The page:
Heritage Auctions tweeted that Muratov “auctioned his 2021 #NobelPeacePrize to benefit UNICEF’s child refugee fund. It sold for $103,500,000.”
All the proceeds from the auction, which concluded on World Refugee Day, will go to UNICEF’s humanitarian response for Ukrainian children displaced by war, according to the auction house.
According to Heritage Auctions’ description of the medal up for sale, Norwegian Nobel Institute director Olav Njølstad supported the auction, calling it a “generous act of humanitarianism.”
Latest figures show there have been more than 7.7 million border crossings from Ukraine, with more than 5 million refugees from Ukraine recorded across Europe since Russia’s invasion in late February, according to the UN refugee agency, UNHCR.
In an appeal for donations, UNICEF says that the 7.5 million children of Ukraine have been deeply affected by the ongoing conflict, including being separated from family, lacking basic supplies and resources, and facing the daily threat of explosives.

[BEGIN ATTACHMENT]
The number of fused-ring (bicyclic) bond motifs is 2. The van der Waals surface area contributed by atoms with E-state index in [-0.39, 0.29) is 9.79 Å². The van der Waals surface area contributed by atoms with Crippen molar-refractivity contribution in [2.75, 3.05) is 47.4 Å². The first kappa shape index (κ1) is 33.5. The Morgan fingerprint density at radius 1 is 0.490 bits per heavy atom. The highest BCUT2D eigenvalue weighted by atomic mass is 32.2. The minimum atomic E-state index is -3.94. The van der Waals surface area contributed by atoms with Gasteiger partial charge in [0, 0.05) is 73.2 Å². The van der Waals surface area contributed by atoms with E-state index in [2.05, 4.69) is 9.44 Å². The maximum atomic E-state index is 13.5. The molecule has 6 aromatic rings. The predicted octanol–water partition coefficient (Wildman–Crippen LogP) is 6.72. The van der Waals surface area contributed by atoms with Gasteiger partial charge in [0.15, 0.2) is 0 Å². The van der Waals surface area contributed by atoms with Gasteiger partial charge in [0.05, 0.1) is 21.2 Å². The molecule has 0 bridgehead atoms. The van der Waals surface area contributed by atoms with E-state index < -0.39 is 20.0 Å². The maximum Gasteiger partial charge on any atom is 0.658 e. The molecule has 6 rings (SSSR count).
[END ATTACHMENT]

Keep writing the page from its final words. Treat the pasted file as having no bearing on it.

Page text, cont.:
Nobel Peace Prize winners Dmitry Muratov from Russia, right, and Maria Ressa of the Philippines receive their awards during the Nobel Peace Prize ceremony at Oslo City Hall, Norway, in December 2021. Credit: Alexander Zemlianichenko/AP
Heritage Auctions’ description continued: “The goal is to use this event to foster awareness of refugee crises and for the giving to continue long after the auction on June 20th.”
Russia’s media crackdown
Muratov shared the 2021 Nobel with Philippine-American journalist Maria Ressa for what judges described as their “efforts to safeguard freedom of expression.”
Muratov is the editor-in-chief of independent Russian news outlet Novaya Gazeta. He ”criticised Russia’s annexation of Crimea in 2014 and the government’s use of military force, both in and outside Russia,” according to the Nobel Peace Prize organization.
Six of the newspaper’s journalists have been murdered including Anna Politkovskaya, a strident critic of the Kremlin who reported on human rights abuses in Chechnya.
The Kremlin has tightened its grip on the country’s independent media following the invasion of Ukraine. In March, lawmakers criminalized the spread of “fake” information that discredits the Russian armed forces or calls for sanctions against the country.
The crackdown has forced some outlets to shut up shop and their journalists to leave the country.